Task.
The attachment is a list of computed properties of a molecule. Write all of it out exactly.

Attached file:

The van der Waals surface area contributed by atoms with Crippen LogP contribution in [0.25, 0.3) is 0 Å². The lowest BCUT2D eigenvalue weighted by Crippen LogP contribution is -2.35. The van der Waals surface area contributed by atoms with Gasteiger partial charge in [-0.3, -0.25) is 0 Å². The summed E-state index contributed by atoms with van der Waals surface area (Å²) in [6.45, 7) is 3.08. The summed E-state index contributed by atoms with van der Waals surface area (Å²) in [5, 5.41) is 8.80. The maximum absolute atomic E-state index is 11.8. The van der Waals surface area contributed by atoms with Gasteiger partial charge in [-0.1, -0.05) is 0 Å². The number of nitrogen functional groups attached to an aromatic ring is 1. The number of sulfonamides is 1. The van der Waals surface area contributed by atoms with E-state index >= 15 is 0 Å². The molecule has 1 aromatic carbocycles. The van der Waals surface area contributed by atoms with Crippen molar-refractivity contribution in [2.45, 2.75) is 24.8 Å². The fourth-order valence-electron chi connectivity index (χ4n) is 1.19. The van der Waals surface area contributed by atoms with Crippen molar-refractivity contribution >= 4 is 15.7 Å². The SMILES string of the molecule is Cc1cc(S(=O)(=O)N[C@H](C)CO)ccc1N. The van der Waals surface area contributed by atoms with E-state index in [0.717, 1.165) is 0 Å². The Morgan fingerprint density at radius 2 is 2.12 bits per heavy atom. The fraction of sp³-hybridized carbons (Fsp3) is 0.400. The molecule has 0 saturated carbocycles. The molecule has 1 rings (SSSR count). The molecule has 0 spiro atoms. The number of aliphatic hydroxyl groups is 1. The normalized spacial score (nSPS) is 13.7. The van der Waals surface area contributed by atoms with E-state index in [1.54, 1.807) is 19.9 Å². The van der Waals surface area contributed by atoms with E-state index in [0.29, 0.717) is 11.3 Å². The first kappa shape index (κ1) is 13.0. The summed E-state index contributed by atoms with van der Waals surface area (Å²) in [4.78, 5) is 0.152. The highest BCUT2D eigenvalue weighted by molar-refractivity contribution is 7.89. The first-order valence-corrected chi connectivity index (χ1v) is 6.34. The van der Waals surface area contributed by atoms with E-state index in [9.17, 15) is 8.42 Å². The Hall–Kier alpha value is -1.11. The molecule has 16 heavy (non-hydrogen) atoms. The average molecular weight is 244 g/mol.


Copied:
The van der Waals surface area contributed by atoms with Crippen LogP contribution in [0.25, 0.3) is 0 Å². The lowest BCUT2D eigenvalue weighted by Crippen LogP contribution is -2.35. The van der Waals surface area contributed by atoms with Gasteiger partial charge in [-0.3, -0.25) is 0 Å². The summed E-state index contributed by atoms with van der Waals surface area (Å²) in [6.45, 7) is 3.08. The summed E-state index contributed by atoms with van der Waals surface area (Å²) in [5, 5.41) is 8.80. The maximum absolute atomic E-state index is 11.8. The van der Waals surface area contributed by atoms with Gasteiger partial charge in [-0.1, -0.05) is 0 Å². The number of nitrogen functional groups attached to an aromatic ring is 1. The number of sulfonamides is 1. The van der Waals surface area contributed by atoms with E-state index >= 15 is 0 Å². The molecule has 1 aromatic carbocycles. The van der Waals surface area contributed by atoms with Crippen molar-refractivity contribution in [2.45, 2.75) is 24.8 Å². The fourth-order valence-electron chi connectivity index (χ4n) is 1.19. The van der Waals surface area contributed by atoms with Crippen molar-refractivity contribution >= 4 is 15.7 Å². The SMILES string of the molecule is Cc1cc(S(=O)(=O)N[C@H](C)CO)ccc1N. The van der Waals surface area contributed by atoms with E-state index in [0.717, 1.165) is 0 Å². The Morgan fingerprint density at radius 2 is 2.12 bits per heavy atom. The fraction of sp³-hybridized carbons (Fsp3) is 0.400. The molecule has 0 saturated carbocycles. The molecule has 1 rings (SSSR count). The molecule has 0 spiro atoms. The number of aliphatic hydroxyl groups is 1. The normalized spacial score (nSPS) is 13.7. The van der Waals surface area contributed by atoms with E-state index in [1.54, 1.807) is 19.9 Å². The van der Waals surface area contributed by atoms with E-state index in [0.29, 0.717) is 11.3 Å². The first kappa shape index (κ1) is 13.0. The summed E-state index contributed by atoms with van der Waals surface area (Å²) in [4.78, 5) is 0.152. The highest BCUT2D eigenvalue weighted by molar-refractivity contribution is 7.89. The first-order valence-corrected chi connectivity index (χ1v) is 6.34. The van der Waals surface area contributed by atoms with E-state index in [9.17, 15) is 8.42 Å². The Hall–Kier alpha value is -1.11. The molecule has 16 heavy (non-hydrogen) atoms. The average molecular weight is 244 g/mol.